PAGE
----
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11

Thread.Sleep(0) will yield to other threads that don't have lower priority then yours: If the value of the millisecondsTimeout argument is zero, the thread relinquishes the remainder of its time slice to any thread of equal priority that is ready to run. If there are no other threads of equal priority that are ready to run, execution of the current ...


9

It looks like you're trying to write constructors, in which case your method headers should be public IField(string columnName, string[] keys) and public IField(string columnName, string[] keys, string[] cleansing)


8

As the message says: you can't do that. You could take a copy of the parameter value, and capture that, for example: public Action CallDoSomeMagic(string foo, ref string bar) { var snapshot = bar; return new Action(() => DoSomeMagic(foo, ref snapshot)); } But note that updates to snapshot are not visible outside the caller via bar. The ...


8

What you've done above is basically create a class with two read-only properties, they just happen to use Tuple as a backing store. The problem you highlight is not one the Tuple aims to fix. Tuple is there to provide a generic construct for wrapping values in to an object where defining a class is deemed too much effort. I don't personally rate them and ...


8

If you need to update, use FindIndex: int index = myList.FindIndex(n => n == "John"); myList[index] = "Anna";


7

Unfortunately, this only works if the database has a primary key. Because of the specific structure and use of the database, there can't be a primary key. Two things: first of all, databases don't have primary keys, tables do. I assume you mean that you have a table in your database that doesn't have a primary key defined for it. Which leads to number ...


7

Add a ToList() to the end of the call to avoid duplicate invocations of the selector. This is a stateful LINQ query with side-effects, which is by nature unpredictable. Somewhere else in the code, you called something that caused the first element to be evaluated, like First() or Any(). In general, it is dangerous to have side-effects in LINQ queries, and ...


7

This is due to implicit conversion from char to int. You are getting the ASCII values of your chars. Try this instead: var arr = textBox1.Text.Select(x => int.Parse(x.ToString())).ToArray();


7

Abusing lambda syntax and type inference: (validName ? (Action) (() => { name = "Daniel"; surname = "Smith"; }) : () => { MessageBox.Show("Invalid name"); })(); I know, not really an answer. If statement is way better: obviously this ...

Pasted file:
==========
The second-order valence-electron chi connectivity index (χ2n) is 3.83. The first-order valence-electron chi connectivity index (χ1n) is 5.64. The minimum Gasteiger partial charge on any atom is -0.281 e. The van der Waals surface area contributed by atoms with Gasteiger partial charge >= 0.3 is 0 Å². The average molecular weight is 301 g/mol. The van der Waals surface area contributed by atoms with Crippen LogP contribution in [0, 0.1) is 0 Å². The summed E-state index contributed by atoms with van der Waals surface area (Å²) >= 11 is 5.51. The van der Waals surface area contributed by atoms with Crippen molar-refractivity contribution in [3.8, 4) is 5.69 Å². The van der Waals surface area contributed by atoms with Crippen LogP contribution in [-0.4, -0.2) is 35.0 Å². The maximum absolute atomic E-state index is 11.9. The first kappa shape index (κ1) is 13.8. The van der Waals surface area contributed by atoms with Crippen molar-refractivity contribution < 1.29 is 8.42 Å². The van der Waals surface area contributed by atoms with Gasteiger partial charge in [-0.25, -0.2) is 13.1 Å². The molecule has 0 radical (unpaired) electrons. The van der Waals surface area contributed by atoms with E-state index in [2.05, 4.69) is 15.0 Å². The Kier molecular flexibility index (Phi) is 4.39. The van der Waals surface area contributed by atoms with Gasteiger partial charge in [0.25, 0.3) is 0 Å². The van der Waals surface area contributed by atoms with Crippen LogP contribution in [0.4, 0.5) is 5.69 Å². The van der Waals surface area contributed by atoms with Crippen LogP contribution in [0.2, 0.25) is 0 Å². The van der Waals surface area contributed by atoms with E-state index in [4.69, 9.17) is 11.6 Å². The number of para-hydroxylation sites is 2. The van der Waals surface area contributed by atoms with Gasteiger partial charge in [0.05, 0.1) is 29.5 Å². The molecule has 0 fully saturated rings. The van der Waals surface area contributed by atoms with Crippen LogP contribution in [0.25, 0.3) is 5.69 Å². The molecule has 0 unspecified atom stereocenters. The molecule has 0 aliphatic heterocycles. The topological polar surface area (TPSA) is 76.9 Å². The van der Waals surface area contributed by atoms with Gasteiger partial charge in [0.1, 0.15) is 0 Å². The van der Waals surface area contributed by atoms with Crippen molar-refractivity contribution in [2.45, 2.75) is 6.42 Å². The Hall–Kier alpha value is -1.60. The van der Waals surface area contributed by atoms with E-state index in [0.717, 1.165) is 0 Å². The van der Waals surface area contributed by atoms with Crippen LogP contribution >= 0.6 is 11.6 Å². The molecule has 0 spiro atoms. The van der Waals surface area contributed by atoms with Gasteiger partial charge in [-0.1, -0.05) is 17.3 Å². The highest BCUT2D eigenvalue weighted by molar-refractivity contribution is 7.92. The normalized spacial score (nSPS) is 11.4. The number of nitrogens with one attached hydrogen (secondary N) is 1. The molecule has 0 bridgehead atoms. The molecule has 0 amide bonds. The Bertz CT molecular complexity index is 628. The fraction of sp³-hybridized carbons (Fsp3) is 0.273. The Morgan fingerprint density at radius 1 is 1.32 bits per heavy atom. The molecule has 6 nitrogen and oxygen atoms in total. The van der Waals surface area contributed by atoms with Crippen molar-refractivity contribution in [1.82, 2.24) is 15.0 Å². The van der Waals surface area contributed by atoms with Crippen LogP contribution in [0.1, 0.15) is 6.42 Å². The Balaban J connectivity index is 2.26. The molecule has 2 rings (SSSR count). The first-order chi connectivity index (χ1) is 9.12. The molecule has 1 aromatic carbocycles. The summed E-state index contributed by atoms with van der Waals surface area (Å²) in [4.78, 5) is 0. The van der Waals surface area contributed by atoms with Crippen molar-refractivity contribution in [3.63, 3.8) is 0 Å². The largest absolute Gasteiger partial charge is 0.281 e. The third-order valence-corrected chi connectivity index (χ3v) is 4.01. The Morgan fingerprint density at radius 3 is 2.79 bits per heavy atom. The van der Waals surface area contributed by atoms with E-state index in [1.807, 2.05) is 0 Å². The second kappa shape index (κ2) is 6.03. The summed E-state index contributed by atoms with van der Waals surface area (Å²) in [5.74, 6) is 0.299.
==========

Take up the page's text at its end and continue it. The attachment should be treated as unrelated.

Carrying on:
7

I think you just want to get the Values like this: List<string> flatList = alreadyThere.Values.ToList(); Since string is an IEnumerable<char>, SelectMany returns IEnumerable<char>. It thinks that you are trying to get each character separately into a list. But I don't think you want that.. Flattening can be useful only if you have a ...


7

You can argue what is the "best" way. Bit the way how i would do it. At first i would create a helper method that helps you to generate Enumerables. public static IEnumerable<T> Unfold<T>(T seed, Func<T, T> accumulator) { var nextValue = seed; while ( true ) { yield return nextValue; nextValue = ...


6

Use generic constraints: public void SomeMethod<T>(ref T para1) where T : ITest { // ... }


5

It isn't always easy to tell, particularly if you use an invalid declaration of course. A char[] can't be marshaled as LPWStr, it has to be LPArray. Now the CharSet attribute plays a role, since you did not specify it, the char[] will be marshaled as an 8-bit char[], not a 16-bit wchar_t[]. The marshaled array element is not the same size (it is not ...


5

C# 6 is going to introduce a new syntax for "primary constructors" which will substantially simplify classes such as your class Temperature. For example: public sealed class Temperature(decimal value, Unit unit) { public decimal Value { get; } = value; public Unit Unit { get; } = unit; } In the future, you should be able to use that approach ...


5

As the other answer noted, the reason your controller is not finishing is because the task is not started. However, using Task.Start, Task.Factory.StartNew, or Task.Run is not a good solution on ASP.NET. The entire point of using async/await on ASP.NET is to free up a thread. However, if you await a task that is started via Start/StartNew/Run, then you're ...


5